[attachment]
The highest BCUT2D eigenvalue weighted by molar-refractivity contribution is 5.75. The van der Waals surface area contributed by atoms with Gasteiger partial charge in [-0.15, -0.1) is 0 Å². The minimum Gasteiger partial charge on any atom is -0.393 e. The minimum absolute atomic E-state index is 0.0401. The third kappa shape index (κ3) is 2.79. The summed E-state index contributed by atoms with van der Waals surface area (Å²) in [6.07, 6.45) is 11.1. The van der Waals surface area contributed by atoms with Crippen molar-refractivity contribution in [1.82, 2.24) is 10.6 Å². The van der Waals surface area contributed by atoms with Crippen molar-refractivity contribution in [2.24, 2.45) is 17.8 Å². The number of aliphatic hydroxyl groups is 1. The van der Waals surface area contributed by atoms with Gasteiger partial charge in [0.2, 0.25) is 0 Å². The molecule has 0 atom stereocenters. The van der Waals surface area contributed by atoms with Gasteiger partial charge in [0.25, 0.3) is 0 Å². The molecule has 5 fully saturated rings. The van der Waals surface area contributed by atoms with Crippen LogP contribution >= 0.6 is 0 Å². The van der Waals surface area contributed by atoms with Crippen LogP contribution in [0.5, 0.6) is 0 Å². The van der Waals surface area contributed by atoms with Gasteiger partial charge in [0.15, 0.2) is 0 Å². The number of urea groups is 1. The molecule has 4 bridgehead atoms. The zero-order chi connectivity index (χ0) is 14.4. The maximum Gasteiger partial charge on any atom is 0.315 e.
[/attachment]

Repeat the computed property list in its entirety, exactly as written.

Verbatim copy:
The highest BCUT2D eigenvalue weighted by molar-refractivity contribution is 5.75. The van der Waals surface area contributed by atoms with Gasteiger partial charge in [-0.15, -0.1) is 0 Å². The minimum Gasteiger partial charge on any atom is -0.393 e. The minimum absolute atomic E-state index is 0.0401. The third kappa shape index (κ3) is 2.79. The summed E-state index contributed by atoms with van der Waals surface area (Å²) in [6.07, 6.45) is 11.1. The van der Waals surface area contributed by atoms with Crippen molar-refractivity contribution in [1.82, 2.24) is 10.6 Å². The van der Waals surface area contributed by atoms with Crippen molar-refractivity contribution in [2.24, 2.45) is 17.8 Å². The number of aliphatic hydroxyl groups is 1. The van der Waals surface area contributed by atoms with Gasteiger partial charge in [0.2, 0.25) is 0 Å². The molecule has 0 atom stereocenters. The van der Waals surface area contributed by atoms with Gasteiger partial charge in [0.25, 0.3) is 0 Å². The molecule has 5 fully saturated rings. The van der Waals surface area contributed by atoms with Crippen LogP contribution >= 0.6 is 0 Å². The van der Waals surface area contributed by atoms with Crippen LogP contribution in [0.5, 0.6) is 0 Å². The van der Waals surface area contributed by atoms with Gasteiger partial charge in [0.15, 0.2) is 0 Å². The number of urea groups is 1. The molecule has 4 bridgehead atoms. The zero-order chi connectivity index (χ0) is 14.4. The maximum Gasteiger partial charge on any atom is 0.315 e.